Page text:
Great article on Oxford in a period of isolationism. I believe one of the solutions could be a shift to more online education that leverages the strong brand of Oxford. This step would be similar to what many institutions have done here in the US through Coursera, edX, and 2U to provide their content and insight via internet classes with specific degree programs. Leveraging their brand could grow their influence and further strengthen the brand of the university. In fact, 2U just announced plans to launch its first international graduate program in 2019 (1).
Great article. One of the concerns I have with the responses to the more isolationist policies is the fact that more companies may focus on automating which could significantly reduce the utilization of the current labor force. Furthermore, many individuals who are out of jobs are older. In fact, 1.3 million Americans age 55 and older are looking for work but unable to find it, according to the Bureau of Labor Statistics (1). I believe this trend is going to create significant issues around unemployment and retraining that are going to be difficult to navigate as automation becomes more prevalent.
The digitization of consulting is something I would become more and more concerned about with the rise of artificial intelligence. With increasing power of AI, I think that firms will be able to draw additional insights from the wisdom of crowds rather than a set of consultants. For example, Unu.ai leverages the wisdom of crowds in order to source answers to questions. The belief is based on the idea that a crowd is more likely to reach the correct answer, harkening back to the idea of Watson’s approach to certain questions (1). This technology would enable companies to quickly gather key insights from their customers on a broad range of topics and could potentially help drive innovation at the company. Of course, there are always risks to relying too much on data, but there is also risk to relying too much on consultants!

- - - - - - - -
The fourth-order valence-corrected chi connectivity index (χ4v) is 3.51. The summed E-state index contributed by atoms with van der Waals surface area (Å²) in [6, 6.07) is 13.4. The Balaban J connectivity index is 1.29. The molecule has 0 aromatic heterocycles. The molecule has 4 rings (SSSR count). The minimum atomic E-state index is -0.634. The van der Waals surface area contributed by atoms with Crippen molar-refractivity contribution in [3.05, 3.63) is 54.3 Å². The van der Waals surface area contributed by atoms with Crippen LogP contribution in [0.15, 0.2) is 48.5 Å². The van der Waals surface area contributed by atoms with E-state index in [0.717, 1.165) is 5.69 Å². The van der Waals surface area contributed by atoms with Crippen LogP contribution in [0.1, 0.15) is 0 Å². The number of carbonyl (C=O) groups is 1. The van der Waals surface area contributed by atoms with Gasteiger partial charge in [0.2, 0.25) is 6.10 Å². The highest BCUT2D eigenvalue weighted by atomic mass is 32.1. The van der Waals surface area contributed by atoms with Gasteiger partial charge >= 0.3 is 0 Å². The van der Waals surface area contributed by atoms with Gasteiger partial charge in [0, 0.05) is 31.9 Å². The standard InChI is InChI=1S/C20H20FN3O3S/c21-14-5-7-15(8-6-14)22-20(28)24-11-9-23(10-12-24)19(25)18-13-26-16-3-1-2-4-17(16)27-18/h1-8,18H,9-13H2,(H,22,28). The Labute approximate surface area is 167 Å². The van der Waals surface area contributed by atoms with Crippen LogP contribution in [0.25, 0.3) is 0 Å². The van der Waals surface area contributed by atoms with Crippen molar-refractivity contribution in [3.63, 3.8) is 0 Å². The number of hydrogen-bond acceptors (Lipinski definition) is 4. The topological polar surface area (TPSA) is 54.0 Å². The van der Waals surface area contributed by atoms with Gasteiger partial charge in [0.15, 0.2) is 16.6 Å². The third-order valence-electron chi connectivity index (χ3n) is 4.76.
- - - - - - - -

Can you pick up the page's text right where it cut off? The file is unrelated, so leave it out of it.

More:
Thanks for the great article on the coffee supply chain and the effect climate change has had on it. One of the other interesting programs that Starbucks has invested in in order to insure that their supply chain is sustainable is to provide 100 Million trees to farmers by 2025, of which they have already provided 35 million through 2016 (1). Astoundingly, the rate of coffee consumption is expected to increase to 160 million 60kg bags by 2020 (2).
Very interesting insight into Kellogg’s work to reduce its impact on climate change. My worry is that their efforts, while powerful on given their scale, may ultimately not be enough by themselves. However, it is clear that other players likely General Mills are following suit as seen below (1). Ideally, these efforts would be combined with broader policy actions from the government through focused lobbying efforts to improve the industries in a more rapid manner.
“The companies’ goals as stated, are fairly straightforward:
General Mills will cut absolute GHGs by 28% by 2025 “across the entire value chain.” By 2050 it will slash emissions up to 72%, with the exact number TBD, but at a pace that will keep them “in line with scientific consensus.”
Kellogg’s 2050 target is to cut its own and supplier emissions by 65% and 50% respectively.”
Juan Carlos, thanks for the great read. I think the last mile problem is fascinating, and I actually believe that one of the solutions will be further leveraging the network of vehicles that Uber/Lyft have on the road. These drivers could be routed more efficiently (similar to how UberPool works) to better match drivers with routes that may actually be more cost efficient than sending a good through the typical shipping channels. The article linked below highlights how the UberPool model actually increases the utilization of the driver on the road, and although it is talking about increasing driver earnings, it highlights the ability to streamline individuals on the road to fulfilling more tasks if you assume that a driver could pick up a package rather than a passenger at one point.